• 3. International Journal of Mechanical Engineering and Technology (IJMET), ISSN 0976 – 6340(Print), ISSN 0976 – 6359(Online) Volume 3, Issue 3, Sep- Dec (2012) © IAEME 1) The assembly of the sheet metal components becomes problematic thereby increasing the assembly time and reducing the productivity. 2) In automobile industry different punch corner radius are used for different bending operations which in turn affects the spring-back in components. 3) A wide range of thickness is used in sheet-metal components which again affects the spring-back. 4) High strength sheets are preferred for automotive body as to reduce the thickness which results in reduction of the overall weight of the vehicle. Lighter vehicles are in demand for higher fuel efficiency. However, spring-back characteristic of IFHS has not been investigated widely and very little information is available about its behaviour during V-bending operations. Both material parameters and process parameters affect springback, parameters such as elastic modulus, yield strength, strain hardening ability and thickness of the sheet metal as well as die opening, punch radius and so on interfere the springback in a very complicated way. Figure 2: Methods of reducing springback in V-bending operations [5]. We can calculate springback approximately, in terms of the radii Ri and Rf i.e. initial and final radius of bend curvature (Fig.1) as[5] : ோ௜ ோ௜ ோ௜ = 4(ா௧)ଷ − 3 ቀா௧ቁ + 1 (1) ோ௙ Note that springback increases as the R/t ratio and yield stress Y of the material increases and the elastic modulus E decreases [5]. 2. COMPENSATION FOR SPRINGBACK In general practice there are different ways for springback compensation as shown in the Fig.2 :over-bending (In Fig.2 (a) & (b)), coining or bottoming the punch (shown in Fig.2 (c) and (d)), stretch bending and warm bending[5]. Over-bending is an effective way to compensate for the springback, this can be done in air bending by adjusting the punch/ die angle or punch stroke. Several trials may be necessary to obtain the desired results. Stelson and co-workers have introduced an adaptive control model [6-8] and this model estimates the material characteristics of a sheet being bent from the punch force-displacement data taken early in the bending process, and the in-process 519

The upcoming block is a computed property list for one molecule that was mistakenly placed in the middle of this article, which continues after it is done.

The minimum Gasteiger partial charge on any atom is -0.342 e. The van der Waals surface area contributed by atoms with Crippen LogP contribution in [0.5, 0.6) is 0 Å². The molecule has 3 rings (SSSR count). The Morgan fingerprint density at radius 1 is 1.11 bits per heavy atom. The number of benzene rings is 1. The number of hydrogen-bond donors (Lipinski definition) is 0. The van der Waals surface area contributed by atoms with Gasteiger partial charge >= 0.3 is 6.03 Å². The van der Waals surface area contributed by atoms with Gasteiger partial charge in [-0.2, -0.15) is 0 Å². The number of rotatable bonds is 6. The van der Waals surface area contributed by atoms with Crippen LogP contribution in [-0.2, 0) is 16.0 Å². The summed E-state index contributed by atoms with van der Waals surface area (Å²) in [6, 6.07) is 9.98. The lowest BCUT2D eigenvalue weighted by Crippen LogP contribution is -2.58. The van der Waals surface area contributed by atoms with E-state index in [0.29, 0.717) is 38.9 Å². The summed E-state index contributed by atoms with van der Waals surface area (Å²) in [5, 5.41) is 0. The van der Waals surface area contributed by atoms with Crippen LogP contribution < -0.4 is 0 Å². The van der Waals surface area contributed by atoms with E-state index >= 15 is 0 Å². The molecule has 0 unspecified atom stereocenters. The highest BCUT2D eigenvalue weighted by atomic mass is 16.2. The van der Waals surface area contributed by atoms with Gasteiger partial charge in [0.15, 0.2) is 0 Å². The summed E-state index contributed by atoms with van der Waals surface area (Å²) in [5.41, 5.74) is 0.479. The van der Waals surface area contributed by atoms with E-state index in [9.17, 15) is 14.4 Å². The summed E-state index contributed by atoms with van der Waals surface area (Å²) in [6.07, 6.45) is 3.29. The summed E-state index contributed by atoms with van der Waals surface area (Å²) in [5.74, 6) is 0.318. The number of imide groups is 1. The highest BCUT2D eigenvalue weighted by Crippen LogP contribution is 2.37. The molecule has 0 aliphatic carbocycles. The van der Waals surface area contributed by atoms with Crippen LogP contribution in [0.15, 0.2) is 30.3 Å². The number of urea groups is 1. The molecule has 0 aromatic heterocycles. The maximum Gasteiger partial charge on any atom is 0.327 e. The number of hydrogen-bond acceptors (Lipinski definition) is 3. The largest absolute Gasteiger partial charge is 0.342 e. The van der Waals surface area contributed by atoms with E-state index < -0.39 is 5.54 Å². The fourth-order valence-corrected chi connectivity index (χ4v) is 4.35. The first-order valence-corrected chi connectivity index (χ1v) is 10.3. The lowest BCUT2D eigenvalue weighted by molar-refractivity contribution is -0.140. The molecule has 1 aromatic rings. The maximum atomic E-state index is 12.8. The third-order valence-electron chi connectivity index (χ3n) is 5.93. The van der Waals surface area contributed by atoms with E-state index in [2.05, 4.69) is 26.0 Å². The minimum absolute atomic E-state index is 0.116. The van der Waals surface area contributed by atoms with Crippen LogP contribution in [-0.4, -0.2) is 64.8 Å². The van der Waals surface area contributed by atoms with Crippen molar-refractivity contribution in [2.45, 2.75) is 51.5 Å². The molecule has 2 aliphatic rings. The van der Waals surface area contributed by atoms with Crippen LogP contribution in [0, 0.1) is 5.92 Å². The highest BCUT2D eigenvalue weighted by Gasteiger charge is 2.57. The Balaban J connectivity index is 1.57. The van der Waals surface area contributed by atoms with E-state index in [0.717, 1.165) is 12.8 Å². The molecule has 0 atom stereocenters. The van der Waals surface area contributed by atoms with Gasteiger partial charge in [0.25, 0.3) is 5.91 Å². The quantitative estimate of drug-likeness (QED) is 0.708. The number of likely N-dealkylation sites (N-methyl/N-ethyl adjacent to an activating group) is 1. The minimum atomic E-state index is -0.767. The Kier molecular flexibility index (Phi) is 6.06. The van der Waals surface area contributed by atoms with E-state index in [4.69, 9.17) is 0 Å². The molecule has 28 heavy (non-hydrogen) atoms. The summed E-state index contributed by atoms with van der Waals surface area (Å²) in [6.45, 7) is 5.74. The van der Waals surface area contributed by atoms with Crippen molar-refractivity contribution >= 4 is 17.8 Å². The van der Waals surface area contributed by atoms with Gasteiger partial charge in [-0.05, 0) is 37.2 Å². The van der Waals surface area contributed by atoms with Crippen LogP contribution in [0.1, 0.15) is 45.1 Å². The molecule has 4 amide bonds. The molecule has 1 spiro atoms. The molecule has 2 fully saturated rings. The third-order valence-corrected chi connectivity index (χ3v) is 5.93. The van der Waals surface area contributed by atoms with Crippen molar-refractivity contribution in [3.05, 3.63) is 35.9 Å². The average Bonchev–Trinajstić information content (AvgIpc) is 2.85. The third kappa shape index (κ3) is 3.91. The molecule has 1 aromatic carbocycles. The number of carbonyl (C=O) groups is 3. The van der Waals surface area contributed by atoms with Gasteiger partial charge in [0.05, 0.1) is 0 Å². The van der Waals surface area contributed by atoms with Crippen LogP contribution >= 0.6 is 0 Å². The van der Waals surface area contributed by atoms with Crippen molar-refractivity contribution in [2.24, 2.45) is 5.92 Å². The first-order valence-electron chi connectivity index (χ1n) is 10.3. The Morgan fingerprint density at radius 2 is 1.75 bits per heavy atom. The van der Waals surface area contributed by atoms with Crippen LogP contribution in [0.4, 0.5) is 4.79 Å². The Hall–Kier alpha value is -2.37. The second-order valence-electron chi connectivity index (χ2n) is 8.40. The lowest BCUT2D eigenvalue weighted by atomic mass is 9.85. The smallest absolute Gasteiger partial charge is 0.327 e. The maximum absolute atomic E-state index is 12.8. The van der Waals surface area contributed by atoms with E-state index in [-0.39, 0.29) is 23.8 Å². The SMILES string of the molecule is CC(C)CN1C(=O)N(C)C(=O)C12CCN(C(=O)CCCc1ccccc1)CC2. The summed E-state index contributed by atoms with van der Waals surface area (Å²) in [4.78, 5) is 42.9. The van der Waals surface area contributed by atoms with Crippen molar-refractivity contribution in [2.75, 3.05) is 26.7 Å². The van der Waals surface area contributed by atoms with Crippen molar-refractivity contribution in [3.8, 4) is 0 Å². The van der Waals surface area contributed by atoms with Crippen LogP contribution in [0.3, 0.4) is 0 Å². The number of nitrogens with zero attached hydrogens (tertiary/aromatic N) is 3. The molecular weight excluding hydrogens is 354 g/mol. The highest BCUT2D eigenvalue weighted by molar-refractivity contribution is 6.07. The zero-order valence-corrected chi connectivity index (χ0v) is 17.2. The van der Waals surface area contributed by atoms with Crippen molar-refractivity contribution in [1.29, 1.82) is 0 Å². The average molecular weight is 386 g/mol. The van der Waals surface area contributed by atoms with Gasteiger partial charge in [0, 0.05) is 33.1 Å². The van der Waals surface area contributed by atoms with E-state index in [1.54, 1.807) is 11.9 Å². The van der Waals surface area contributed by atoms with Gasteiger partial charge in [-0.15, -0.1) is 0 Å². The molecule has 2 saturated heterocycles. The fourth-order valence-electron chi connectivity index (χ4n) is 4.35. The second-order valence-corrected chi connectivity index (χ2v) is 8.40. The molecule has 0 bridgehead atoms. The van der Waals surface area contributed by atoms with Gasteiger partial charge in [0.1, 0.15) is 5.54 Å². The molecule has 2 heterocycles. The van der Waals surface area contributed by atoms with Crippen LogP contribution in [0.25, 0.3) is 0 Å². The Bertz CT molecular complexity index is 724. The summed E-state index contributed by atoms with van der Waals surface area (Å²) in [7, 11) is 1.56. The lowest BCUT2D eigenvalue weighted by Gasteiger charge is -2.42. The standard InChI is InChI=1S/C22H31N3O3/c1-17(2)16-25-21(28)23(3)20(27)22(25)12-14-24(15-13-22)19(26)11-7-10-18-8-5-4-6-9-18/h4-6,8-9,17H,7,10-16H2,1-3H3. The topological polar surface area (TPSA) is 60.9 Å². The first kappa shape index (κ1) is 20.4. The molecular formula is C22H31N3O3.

• 4. International Journal of Mechanical Engineering and Technology (IJMET), ISSN 0976 – 6340(Print), ISSN 0976 – 6359(Online) Volume 3, Issue 3, Sep- Dec (2012) © IAEME measured parameters are then used in the calculation of the current final punch position so that the elastic springback can be compensated by over-bending and desired unloaded angle of a bend can be obtained. By this model, disturbances in operation due to variations in material characteristics of a sheet will not affect the modelling results. To predict the loaded shape and the springback of a sheet being bent, however, strenuous measurement and calculation must be performed. In analysis of springback in v-die bending, the curvature of a sheet metal subjected to bending needs to be known. In most analyses, the inner radius of a bend is commonly assumed to be the same as that of the punch. In fact, the radius of curvature is a function of both material and process parameters. If the radius of a punch is of the same order of the sheet thickness, the radius of curvature underneath the punch will be larger than that of the punch, while a sufficiently large punch will cause a smaller bending curvature [9]. Another method is stretch bending, in which the part is subjected to tension while being bent, the springback is reduced as the neutral surface is shifted out of the sheet metal [10]. Since the springback decreases as yield stress decreases, all other parameters being the same, bending may also be carried out at elevated temperatures to reduce springback known as warm bending [11]. Little data is available for springback compensation by bottoming the punch or coining and hence localised compression was the main objective of the study. 3. MATERIAL SELECTION & METHODOLOGY Materials and techniques for cutting weight from vehicles and thereby improving fuel efficiency, are a part of routine automotive engineering practice. Large reductions in weight while maintaining size and enhancing vehicle utility, safety, performance, ride and handling are often thought of as the driving force for future vehicles [12].The body of a car, including the interior, accounts for nearly 40% of the car’s total weight and offers a high potential for lightweight construction [13]. Materials for car body panels require certain specific characteristics to meet the industry’s challenges: rationalisation of specifications for leaner inventory, improved formability for reduced rejection rate and better quality. Higher Strength Low Alloy (HSLA) steels of thinner gauges are getting preference for weight reduction and the resulting better fuel economy. Other quality characteristics under demand are higher yield stress (strength), toughness, fatigue strength, improved dent resistance as well as corrosion resistance in materials used for body panels for improved durability and reliability. Keeping in view of the above factors low carbon high strength steel, was chosen for the springback study and the sheet metal was procured from leading automobile manufacturer with thickness 0.85, 1.15 and 1.55mm. Chemical analysis of the material as per the ASTM- E415-08 reveals that the material is high Manganese and low Carbon and the composition of the steel is given in TABLE 1. Table 1: Chemical composition of HS-steel (wt %) C Si Mn P S Ti Nb Al 0.077 0.013 1.4 0.05 0.011 0.04 0.001 0.032 520